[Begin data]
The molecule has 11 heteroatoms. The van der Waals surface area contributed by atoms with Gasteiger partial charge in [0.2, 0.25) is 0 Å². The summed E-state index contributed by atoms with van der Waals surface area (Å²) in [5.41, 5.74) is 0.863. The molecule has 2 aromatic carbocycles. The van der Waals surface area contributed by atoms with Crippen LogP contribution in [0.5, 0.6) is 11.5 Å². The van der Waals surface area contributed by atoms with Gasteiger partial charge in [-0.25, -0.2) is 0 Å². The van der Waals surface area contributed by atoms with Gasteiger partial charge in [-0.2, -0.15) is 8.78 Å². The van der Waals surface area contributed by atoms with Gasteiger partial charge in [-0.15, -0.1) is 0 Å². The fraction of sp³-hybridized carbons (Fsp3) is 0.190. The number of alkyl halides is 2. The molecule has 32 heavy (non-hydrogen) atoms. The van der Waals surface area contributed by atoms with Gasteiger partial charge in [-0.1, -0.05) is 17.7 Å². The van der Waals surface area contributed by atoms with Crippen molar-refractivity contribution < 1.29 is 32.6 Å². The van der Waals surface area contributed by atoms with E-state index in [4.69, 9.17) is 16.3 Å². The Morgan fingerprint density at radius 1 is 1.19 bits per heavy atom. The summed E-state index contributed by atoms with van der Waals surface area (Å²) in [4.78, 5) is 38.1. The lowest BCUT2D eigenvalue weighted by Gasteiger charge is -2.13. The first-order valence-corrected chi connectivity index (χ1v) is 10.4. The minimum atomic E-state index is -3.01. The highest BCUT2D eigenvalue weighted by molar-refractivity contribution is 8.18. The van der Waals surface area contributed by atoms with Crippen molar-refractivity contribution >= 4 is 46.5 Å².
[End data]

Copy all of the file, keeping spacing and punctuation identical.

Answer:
The molecule has 11 heteroatoms. The van der Waals surface area contributed by atoms with Gasteiger partial charge in [0.2, 0.25) is 0 Å². The summed E-state index contributed by atoms with van der Waals surface area (Å²) in [5.41, 5.74) is 0.863. The molecule has 2 aromatic carbocycles. The van der Waals surface area contributed by atoms with Crippen LogP contribution in [0.5, 0.6) is 11.5 Å². The van der Waals surface area contributed by atoms with Gasteiger partial charge in [-0.25, -0.2) is 0 Å². The van der Waals surface area contributed by atoms with Gasteiger partial charge in [-0.2, -0.15) is 8.78 Å². The van der Waals surface area contributed by atoms with Gasteiger partial charge in [-0.15, -0.1) is 0 Å². The fraction of sp³-hybridized carbons (Fsp3) is 0.190. The number of alkyl halides is 2. The molecule has 32 heavy (non-hydrogen) atoms. The van der Waals surface area contributed by atoms with Gasteiger partial charge in [-0.1, -0.05) is 17.7 Å². The van der Waals surface area contributed by atoms with Crippen molar-refractivity contribution < 1.29 is 32.6 Å². The van der Waals surface area contributed by atoms with E-state index in [4.69, 9.17) is 16.3 Å². The Morgan fingerprint density at radius 1 is 1.19 bits per heavy atom. The summed E-state index contributed by atoms with van der Waals surface area (Å²) in [4.78, 5) is 38.1. The lowest BCUT2D eigenvalue weighted by Gasteiger charge is -2.13. The first-order valence-corrected chi connectivity index (χ1v) is 10.4. The minimum atomic E-state index is -3.01. The highest BCUT2D eigenvalue weighted by molar-refractivity contribution is 8.18. The van der Waals surface area contributed by atoms with Crippen molar-refractivity contribution >= 4 is 46.5 Å².